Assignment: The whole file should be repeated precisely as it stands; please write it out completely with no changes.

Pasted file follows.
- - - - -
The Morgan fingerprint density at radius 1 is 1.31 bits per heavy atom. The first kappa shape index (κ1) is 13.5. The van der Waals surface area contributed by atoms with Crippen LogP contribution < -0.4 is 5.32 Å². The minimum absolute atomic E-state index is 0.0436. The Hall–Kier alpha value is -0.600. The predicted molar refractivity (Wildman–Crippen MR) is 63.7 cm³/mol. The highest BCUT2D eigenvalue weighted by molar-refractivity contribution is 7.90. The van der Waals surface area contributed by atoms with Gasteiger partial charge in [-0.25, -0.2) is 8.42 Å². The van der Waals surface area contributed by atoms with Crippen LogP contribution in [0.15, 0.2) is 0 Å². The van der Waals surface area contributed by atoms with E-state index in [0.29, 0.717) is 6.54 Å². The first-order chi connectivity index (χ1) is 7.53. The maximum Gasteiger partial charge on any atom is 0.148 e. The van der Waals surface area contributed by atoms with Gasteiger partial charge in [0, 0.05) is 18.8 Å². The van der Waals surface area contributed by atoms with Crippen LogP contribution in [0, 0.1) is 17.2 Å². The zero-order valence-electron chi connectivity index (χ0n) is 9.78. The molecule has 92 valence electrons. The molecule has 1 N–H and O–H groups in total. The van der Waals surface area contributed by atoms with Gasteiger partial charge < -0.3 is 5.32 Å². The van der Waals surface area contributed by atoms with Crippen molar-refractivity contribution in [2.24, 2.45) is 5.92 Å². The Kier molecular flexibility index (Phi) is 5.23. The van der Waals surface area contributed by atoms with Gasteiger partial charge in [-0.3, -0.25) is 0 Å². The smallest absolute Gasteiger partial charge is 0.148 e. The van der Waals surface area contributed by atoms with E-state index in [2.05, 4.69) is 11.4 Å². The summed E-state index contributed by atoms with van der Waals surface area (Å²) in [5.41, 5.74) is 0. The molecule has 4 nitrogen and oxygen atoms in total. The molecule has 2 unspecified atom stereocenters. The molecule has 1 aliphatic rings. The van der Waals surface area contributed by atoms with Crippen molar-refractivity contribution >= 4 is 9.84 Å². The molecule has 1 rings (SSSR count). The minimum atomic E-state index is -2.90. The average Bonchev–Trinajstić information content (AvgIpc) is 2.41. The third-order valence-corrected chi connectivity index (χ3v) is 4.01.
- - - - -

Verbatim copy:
The Morgan fingerprint density at radius 1 is 1.31 bits per heavy atom. The first kappa shape index (κ1) is 13.5. The van der Waals surface area contributed by atoms with Crippen LogP contribution < -0.4 is 5.32 Å². The minimum absolute atomic E-state index is 0.0436. The Hall–Kier alpha value is -0.600. The predicted molar refractivity (Wildman–Crippen MR) is 63.7 cm³/mol. The highest BCUT2D eigenvalue weighted by molar-refractivity contribution is 7.90. The van der Waals surface area contributed by atoms with Gasteiger partial charge in [-0.25, -0.2) is 8.42 Å². The van der Waals surface area contributed by atoms with Crippen LogP contribution in [0.15, 0.2) is 0 Å². The van der Waals surface area contributed by atoms with E-state index in [0.29, 0.717) is 6.54 Å². The first-order chi connectivity index (χ1) is 7.53. The maximum Gasteiger partial charge on any atom is 0.148 e. The van der Waals surface area contributed by atoms with Gasteiger partial charge in [0, 0.05) is 18.8 Å². The van der Waals surface area contributed by atoms with Crippen LogP contribution in [0, 0.1) is 17.2 Å². The zero-order valence-electron chi connectivity index (χ0n) is 9.78. The molecule has 92 valence electrons. The molecule has 1 N–H and O–H groups in total. The van der Waals surface area contributed by atoms with Gasteiger partial charge < -0.3 is 5.32 Å². The van der Waals surface area contributed by atoms with Crippen molar-refractivity contribution in [2.24, 2.45) is 5.92 Å². The Kier molecular flexibility index (Phi) is 5.23. The van der Waals surface area contributed by atoms with Gasteiger partial charge in [-0.3, -0.25) is 0 Å². The smallest absolute Gasteiger partial charge is 0.148 e. The van der Waals surface area contributed by atoms with E-state index in [2.05, 4.69) is 11.4 Å². The summed E-state index contributed by atoms with van der Waals surface area (Å²) in [5.41, 5.74) is 0. The molecule has 4 nitrogen and oxygen atoms in total. The molecule has 2 unspecified atom stereocenters. The molecule has 1 aliphatic rings. The van der Waals surface area contributed by atoms with Crippen molar-refractivity contribution >= 4 is 9.84 Å². The molecule has 1 rings (SSSR count). The minimum atomic E-state index is -2.90. The average Bonchev–Trinajstić information content (AvgIpc) is 2.41. The third-order valence-corrected chi connectivity index (χ3v) is 4.01.